Bhutan - Breaking the Menstruation Taboo
She was nine when she first got her period. “Am I hurt?” asked Karma Wangmo (name changed) to her mother.
Today Karma Wangmo, who is 19, is aware of the monthly menstrual cycle that girls experience when they hit puberty. “But I’m sure there are many young girls who are unaware of this experience,” she said. “It is a scary experience to go through especially when you do not know why it happens.”
She said mensuration still remains a taboo in the society and there are hardly any women who talk about it openly.
In order to create awareness on mensuration management, the menstrual hygiene day was observed at Jigme Sherubling Central School in Khaling, Trashigang yesterday. Students, including those from Muenselling Institute for the Visually Impaired and nuns and members of the community attended the daylong programme.
Deputy chief programme officer with the education ministry’s school health and nutrition division, Deki Tshomo, said the programme was organised not only to impart awareness among the women and girls but also to men and boys so that they understand the issue and support them both physically and morally.
“Often mensuration is treated like a disease. It is not: Women and girls having mensuration should not be looked down,” Deki Tshomo said. “Mensuration is a natural phenomenon and it will happen to all female from a certain period of her life. It in fact is an indication of a healthy body.”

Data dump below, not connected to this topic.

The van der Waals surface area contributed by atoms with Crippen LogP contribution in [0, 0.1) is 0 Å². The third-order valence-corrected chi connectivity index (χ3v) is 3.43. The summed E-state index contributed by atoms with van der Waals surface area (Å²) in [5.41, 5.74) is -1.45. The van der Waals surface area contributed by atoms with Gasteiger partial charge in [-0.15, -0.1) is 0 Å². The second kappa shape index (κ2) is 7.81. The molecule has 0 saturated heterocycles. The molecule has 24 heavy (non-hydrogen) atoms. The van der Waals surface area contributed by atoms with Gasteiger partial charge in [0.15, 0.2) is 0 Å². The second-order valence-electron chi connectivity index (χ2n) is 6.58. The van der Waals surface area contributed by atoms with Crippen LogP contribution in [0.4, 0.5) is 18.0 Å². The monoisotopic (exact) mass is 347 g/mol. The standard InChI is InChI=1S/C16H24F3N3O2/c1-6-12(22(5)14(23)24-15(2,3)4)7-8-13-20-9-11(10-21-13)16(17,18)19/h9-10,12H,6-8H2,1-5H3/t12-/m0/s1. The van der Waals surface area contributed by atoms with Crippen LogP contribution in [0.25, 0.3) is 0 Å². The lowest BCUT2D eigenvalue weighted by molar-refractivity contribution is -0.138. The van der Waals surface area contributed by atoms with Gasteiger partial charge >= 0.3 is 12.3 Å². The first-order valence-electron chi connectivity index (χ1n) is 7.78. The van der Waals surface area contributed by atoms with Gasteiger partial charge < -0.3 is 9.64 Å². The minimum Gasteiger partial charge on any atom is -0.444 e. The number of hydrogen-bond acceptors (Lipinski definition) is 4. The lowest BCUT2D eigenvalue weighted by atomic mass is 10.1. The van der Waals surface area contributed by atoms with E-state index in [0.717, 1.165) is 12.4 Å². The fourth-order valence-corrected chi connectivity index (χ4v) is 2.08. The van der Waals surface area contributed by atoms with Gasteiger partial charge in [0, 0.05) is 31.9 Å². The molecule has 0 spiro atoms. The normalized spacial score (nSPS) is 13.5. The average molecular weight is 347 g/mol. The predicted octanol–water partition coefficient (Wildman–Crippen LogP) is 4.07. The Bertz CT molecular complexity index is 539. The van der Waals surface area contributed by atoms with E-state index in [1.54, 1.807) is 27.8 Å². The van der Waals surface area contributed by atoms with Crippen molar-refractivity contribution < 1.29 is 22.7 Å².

During a presentation, when a sanitary pad covered in blood was displayed to the gathering, faint murmurs grew among the audience. There were giggles and remarks such as, “why are they showing us this,” made in the local dialect.
Deki Tshomo said there are no written rules forbidding women from social activities and entering places like kitchen and altar during her periods. “These stereotypical beliefs are carried on from generations and are still being practised in some parts of our society.” She said the practise is strong among orthodox families in the country.
However, people are becoming more aware on menstrual hygiene today, Sanga Choden, a class 12 student of Jigme Sherubling said. She attributed the change to the several awareness programmes conducted on menstrual hygiene in schools.
“Such programmes should not only be restricted to schools but be conduced frequently especially in the rural pockets where people are uneducated and need to be made aware,” the 20-year-old said. “Even boys know about mensuration now and have become less critical.”
Deki Tshomo said the ministry along with its partners SNV and UNICEF are constantly carrying out similar campaigns and the response from participants has been positive to date.
Younten Tshedup | Khaling